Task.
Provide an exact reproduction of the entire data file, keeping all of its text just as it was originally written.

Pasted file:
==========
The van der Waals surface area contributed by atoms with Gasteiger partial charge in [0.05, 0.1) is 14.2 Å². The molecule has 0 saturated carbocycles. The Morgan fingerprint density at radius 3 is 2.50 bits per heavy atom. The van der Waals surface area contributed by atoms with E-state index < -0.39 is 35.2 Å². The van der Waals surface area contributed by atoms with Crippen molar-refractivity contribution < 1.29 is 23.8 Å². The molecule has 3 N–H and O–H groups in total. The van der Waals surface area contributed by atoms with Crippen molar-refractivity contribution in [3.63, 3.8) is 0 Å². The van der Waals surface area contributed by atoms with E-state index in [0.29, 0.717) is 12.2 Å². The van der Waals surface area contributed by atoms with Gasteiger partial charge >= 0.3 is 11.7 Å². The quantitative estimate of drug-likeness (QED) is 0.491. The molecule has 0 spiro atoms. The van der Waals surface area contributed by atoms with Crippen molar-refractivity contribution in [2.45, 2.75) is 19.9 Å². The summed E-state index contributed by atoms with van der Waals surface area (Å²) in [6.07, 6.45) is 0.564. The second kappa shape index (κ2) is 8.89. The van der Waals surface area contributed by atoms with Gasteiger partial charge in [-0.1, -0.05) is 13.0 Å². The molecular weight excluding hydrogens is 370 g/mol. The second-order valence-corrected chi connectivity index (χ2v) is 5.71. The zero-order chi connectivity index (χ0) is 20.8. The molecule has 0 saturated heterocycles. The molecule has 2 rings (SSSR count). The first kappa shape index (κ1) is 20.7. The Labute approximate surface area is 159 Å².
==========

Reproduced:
The van der Waals surface area contributed by atoms with Gasteiger partial charge in [0.05, 0.1) is 14.2 Å². The molecule has 0 saturated carbocycles. The Morgan fingerprint density at radius 3 is 2.50 bits per heavy atom. The van der Waals surface area contributed by atoms with E-state index < -0.39 is 35.2 Å². The van der Waals surface area contributed by atoms with Crippen molar-refractivity contribution < 1.29 is 23.8 Å². The molecule has 3 N–H and O–H groups in total. The van der Waals surface area contributed by atoms with Crippen molar-refractivity contribution in [3.63, 3.8) is 0 Å². The van der Waals surface area contributed by atoms with E-state index in [0.29, 0.717) is 12.2 Å². The van der Waals surface area contributed by atoms with Gasteiger partial charge >= 0.3 is 11.7 Å². The quantitative estimate of drug-likeness (QED) is 0.491. The molecule has 0 spiro atoms. The van der Waals surface area contributed by atoms with Crippen molar-refractivity contribution in [2.45, 2.75) is 19.9 Å². The summed E-state index contributed by atoms with van der Waals surface area (Å²) in [6.07, 6.45) is 0.564. The second kappa shape index (κ2) is 8.89. The van der Waals surface area contributed by atoms with Gasteiger partial charge in [-0.1, -0.05) is 13.0 Å². The molecular weight excluding hydrogens is 370 g/mol. The second-order valence-corrected chi connectivity index (χ2v) is 5.71. The zero-order chi connectivity index (χ0) is 20.8. The molecule has 0 saturated heterocycles. The molecule has 2 rings (SSSR count). The first kappa shape index (κ1) is 20.7. The Labute approximate surface area is 159 Å².